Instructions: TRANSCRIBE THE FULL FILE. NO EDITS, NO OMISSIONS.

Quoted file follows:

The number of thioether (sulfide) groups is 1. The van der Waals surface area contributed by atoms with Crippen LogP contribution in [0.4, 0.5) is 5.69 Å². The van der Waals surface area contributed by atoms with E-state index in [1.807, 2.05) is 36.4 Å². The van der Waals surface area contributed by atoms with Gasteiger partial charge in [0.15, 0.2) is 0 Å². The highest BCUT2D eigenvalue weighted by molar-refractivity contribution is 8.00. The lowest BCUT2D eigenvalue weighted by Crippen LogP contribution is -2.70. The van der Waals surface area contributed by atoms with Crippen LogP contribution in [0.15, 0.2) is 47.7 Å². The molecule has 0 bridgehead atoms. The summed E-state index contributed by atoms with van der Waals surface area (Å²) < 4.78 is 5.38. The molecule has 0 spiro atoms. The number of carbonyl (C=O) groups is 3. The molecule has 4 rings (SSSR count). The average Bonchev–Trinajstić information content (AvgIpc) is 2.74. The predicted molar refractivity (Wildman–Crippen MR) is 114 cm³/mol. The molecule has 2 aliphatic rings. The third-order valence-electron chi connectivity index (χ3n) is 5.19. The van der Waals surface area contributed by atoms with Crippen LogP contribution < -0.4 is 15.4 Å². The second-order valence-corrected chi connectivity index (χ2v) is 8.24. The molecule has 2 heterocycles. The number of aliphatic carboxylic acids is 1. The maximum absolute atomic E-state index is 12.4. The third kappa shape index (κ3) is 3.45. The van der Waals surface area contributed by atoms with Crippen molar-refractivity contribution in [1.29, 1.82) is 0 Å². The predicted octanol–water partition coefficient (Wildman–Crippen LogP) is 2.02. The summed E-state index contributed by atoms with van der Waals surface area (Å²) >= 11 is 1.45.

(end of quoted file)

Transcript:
The number of thioether (sulfide) groups is 1. The van der Waals surface area contributed by atoms with Crippen LogP contribution in [0.4, 0.5) is 5.69 Å². The van der Waals surface area contributed by atoms with E-state index in [1.807, 2.05) is 36.4 Å². The van der Waals surface area contributed by atoms with Gasteiger partial charge in [0.15, 0.2) is 0 Å². The highest BCUT2D eigenvalue weighted by molar-refractivity contribution is 8.00. The lowest BCUT2D eigenvalue weighted by Crippen LogP contribution is -2.70. The van der Waals surface area contributed by atoms with Crippen LogP contribution in [0.15, 0.2) is 47.7 Å². The molecule has 0 bridgehead atoms. The summed E-state index contributed by atoms with van der Waals surface area (Å²) < 4.78 is 5.38. The molecule has 0 spiro atoms. The number of carbonyl (C=O) groups is 3. The molecule has 4 rings (SSSR count). The average Bonchev–Trinajstić information content (AvgIpc) is 2.74. The predicted molar refractivity (Wildman–Crippen MR) is 114 cm³/mol. The molecule has 2 aliphatic rings. The third-order valence-electron chi connectivity index (χ3n) is 5.19. The van der Waals surface area contributed by atoms with Crippen LogP contribution < -0.4 is 15.4 Å². The second-order valence-corrected chi connectivity index (χ2v) is 8.24. The molecule has 2 heterocycles. The number of aliphatic carboxylic acids is 1. The maximum absolute atomic E-state index is 12.4. The third kappa shape index (κ3) is 3.45. The van der Waals surface area contributed by atoms with Crippen molar-refractivity contribution in [1.29, 1.82) is 0 Å². The predicted octanol–water partition coefficient (Wildman–Crippen LogP) is 2.02. The summed E-state index contributed by atoms with van der Waals surface area (Å²) >= 11 is 1.45.